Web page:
You can stay in Hollywood—just act your age

Aging movie stars are in no rush to give up the spotlight, and a good thing for studios, too.

Darius Khondji/Sony Pictures Classics/Everett Collection

Not so long ago, once a movie star reached a certain age, it was time to shuffle off into minor character parts—various grandparents, coots and crones—leaving the lead roles to less wrinkled faces. Hollywood was known to be no country for old men, or even middle-aged women. These days, however, that’s changing. Hollywood may still be addicted to youth and beauty, especially when it comes to the studio blockbusters that drive its economy. But as boomer icons hit their 60s and 70s, they seem to be in no rush to relinquish the spotlight. Like the Rolling Stones, movie stars are doubling down on their longevity.

Recently we’ve seen Arnold Schwarzenegger, 65, as a creaky, small-town sheriff battling a Mexican drug cartel in The Last Stand, and Sylvester Stallone, 66, baring cast-iron abs in Bullet to the Head, while Al Pacino, 72, and Christopher Walken, 69, play grumpy old gangsters in Stand Up Guys—with 78-year-old Alan Arkin as their wheelman, sprung from a nursing home and unhooked from oxygen. There’s a whiff of desperation about these attempts to keep screen legends in the game. Despite its droll performances, Stand Up Guys fell flat at the box office, as did the Schwarzenegger and Stallone vehicles, which critics dismissed as geriatric odes to the ’80s action genre. Though Clint Eastwood may have aged well, there’s something freakish about a leathery old gladiator.

But a new breed of codger comedies about elders who dare to act their age has found a robust audience. The Best Exotic Marigold Hotel was one of last year’s sleeper hits. Made for just $10 million, and starring Maggie Smith and Judi Dench (both 78), it has grossed over $135 million worldwide. And for those who found it just too exciting, along comes Dustin Hoffman’s Quartet, set entirely within a home for retired musicians, led by the inimitable Smith as a faded opera diva.

Aging stars have brought an aging audience back to the cinema. While TV sponsors shun viewers over 50, the film business isn’t so fussy about the age of bums in seats. After pandering to the youth market for years, it now sees there’s an older audience hungry for films that address issues of aging, from crowd-pleasers like Marigold Hotel to the palliative drama of Amour. “The studios are certainly more focused on that demographic than in the past,” says Pat Marshall, vice-president at Cineplex Entertainment, who says she’s seen an increased appetite for films “targeted at a baby boomer or older.”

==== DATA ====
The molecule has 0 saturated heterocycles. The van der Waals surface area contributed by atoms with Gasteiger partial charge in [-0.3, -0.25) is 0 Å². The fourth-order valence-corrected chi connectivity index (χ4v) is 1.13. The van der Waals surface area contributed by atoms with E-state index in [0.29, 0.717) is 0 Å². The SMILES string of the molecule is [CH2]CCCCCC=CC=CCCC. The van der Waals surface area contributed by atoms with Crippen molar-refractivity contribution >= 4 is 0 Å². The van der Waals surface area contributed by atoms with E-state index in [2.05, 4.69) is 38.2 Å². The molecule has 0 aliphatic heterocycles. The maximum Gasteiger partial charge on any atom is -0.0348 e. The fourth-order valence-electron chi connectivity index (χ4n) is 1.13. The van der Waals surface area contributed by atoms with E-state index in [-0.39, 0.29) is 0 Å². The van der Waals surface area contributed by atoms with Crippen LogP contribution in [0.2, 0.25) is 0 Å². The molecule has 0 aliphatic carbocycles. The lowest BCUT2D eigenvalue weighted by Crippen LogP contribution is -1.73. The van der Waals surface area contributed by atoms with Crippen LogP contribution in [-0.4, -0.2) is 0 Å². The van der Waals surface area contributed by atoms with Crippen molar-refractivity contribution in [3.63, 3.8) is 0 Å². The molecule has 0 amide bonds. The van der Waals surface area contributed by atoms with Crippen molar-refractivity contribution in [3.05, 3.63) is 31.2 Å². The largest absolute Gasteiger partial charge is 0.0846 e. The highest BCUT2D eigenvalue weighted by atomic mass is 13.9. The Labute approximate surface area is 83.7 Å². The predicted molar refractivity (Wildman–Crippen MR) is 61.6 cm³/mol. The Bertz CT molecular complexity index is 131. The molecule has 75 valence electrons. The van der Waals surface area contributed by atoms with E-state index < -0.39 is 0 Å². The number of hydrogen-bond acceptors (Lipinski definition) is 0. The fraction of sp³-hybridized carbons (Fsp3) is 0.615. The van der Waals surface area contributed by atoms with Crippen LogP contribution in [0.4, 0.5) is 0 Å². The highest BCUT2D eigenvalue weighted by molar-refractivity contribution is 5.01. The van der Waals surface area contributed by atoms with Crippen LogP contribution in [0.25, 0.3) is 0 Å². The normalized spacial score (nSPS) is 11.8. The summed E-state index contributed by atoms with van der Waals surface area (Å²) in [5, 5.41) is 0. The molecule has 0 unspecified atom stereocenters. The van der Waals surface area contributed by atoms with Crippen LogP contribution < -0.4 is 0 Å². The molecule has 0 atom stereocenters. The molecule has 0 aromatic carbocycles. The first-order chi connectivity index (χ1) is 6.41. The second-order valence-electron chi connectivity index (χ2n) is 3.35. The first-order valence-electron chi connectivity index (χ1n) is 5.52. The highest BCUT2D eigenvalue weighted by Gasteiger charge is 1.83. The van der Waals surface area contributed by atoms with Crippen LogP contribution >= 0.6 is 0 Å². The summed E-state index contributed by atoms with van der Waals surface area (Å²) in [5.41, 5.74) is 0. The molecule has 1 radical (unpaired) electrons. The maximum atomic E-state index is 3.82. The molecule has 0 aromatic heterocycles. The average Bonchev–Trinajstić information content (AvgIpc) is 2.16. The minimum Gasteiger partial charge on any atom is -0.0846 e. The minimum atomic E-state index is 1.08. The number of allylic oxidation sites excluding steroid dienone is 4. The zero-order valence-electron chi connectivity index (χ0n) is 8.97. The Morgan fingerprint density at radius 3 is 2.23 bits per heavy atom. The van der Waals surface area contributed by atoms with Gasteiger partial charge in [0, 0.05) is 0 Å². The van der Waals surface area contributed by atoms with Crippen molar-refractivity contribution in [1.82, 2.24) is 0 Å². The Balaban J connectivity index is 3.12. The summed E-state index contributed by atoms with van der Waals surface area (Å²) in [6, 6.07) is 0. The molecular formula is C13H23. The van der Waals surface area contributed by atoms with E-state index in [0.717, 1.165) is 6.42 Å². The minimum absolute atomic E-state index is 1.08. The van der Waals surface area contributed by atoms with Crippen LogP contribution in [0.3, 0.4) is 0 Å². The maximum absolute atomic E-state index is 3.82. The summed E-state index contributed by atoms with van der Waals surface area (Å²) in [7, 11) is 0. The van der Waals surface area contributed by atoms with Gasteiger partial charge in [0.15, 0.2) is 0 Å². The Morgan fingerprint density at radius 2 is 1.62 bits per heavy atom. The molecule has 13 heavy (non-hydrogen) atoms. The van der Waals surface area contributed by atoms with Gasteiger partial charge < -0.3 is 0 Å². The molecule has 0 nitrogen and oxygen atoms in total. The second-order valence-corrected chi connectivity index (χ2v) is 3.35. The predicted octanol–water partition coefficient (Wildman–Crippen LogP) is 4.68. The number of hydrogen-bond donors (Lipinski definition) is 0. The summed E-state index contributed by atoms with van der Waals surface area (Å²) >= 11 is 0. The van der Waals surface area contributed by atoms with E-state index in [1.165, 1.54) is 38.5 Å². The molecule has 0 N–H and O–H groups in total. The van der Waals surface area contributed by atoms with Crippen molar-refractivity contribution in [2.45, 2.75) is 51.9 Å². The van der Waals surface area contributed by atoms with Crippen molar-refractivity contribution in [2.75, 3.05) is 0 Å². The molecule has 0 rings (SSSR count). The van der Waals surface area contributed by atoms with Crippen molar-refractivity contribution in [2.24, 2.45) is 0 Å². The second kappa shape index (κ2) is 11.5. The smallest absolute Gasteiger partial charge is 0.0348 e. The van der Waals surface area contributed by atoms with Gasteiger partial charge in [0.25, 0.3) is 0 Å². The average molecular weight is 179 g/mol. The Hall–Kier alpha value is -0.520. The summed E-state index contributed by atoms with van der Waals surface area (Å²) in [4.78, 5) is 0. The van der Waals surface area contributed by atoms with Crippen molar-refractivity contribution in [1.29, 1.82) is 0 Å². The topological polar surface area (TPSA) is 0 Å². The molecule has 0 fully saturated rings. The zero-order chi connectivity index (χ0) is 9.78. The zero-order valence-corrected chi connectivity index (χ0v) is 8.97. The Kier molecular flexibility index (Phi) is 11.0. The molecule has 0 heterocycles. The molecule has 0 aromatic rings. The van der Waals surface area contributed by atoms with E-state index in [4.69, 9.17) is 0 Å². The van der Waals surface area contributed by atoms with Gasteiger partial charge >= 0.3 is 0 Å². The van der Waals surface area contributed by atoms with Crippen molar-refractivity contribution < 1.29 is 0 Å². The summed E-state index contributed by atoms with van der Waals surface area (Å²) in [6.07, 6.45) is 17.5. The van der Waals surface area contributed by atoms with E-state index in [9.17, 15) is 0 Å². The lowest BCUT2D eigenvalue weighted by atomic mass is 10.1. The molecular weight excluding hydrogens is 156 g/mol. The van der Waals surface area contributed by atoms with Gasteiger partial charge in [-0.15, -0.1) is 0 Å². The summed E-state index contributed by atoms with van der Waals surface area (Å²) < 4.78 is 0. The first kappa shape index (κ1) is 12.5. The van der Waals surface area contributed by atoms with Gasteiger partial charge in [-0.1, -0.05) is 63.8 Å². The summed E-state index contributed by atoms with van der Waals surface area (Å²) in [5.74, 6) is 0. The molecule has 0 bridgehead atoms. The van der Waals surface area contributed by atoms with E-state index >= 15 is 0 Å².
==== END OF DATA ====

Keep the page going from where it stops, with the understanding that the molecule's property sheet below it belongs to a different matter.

Seniors don’t download movies; they go to movies. “The older generation doesn’t have kids to take care of—they’ve got rid of everybody and they like going to the movies,” says Tom Bernard, co-president of Sony Pictures Classics, Amour’s U.S. distributor. “They’re going to movies that are smart and sophisticated and about them. And they’re old. They still read newspapers and those critics who are hanging on by their fingernails.”

Bernard also points out that, as the boomer generation of indie filmmakers matures, so do their themes. Austria’s Michael Haneke, 70, best known for films about violent cruelty, was inspired to make Amour after his 92-year-old aunt tried to persuade him, unsuccessfully, to help her commit suicide. Amour’s austere drama may lie at the opposite end of the spectrum from Quartet and Marigold Hotel. But all those films are powered by defiant performances from elderly women. And for anyone concerned about the lack of mature female roles—something Meryl Streep has complained about almost since she’s been of drinking age, while making herself the perennial exception to the rule—Amour’s star, Emmanuelle Riva, could serve as a radiant poster girl.

Riva is the oldest performer ever to compete for Best Actress, one of Amour’s five Oscar nominations. She will turn 86 on Feb. 24—the day of the Academy Awards. Jennifer Lawrence and Jessica Chastain are the favourites, but Oscar loves a good real-life fable, so Riva could be the spoiler. Remember the Academy itself is of a certain age, and Lawrence’s recent Saturday Night Live monologue poking fun at her fellow nominees raised a few craggy eyebrows. If there’s one thing the elders demand from the kids, it’s a little respect.

Looking for more?

Get the Best of Maclean's sent straight to your inbox. Sign up for news, commentary and analysis.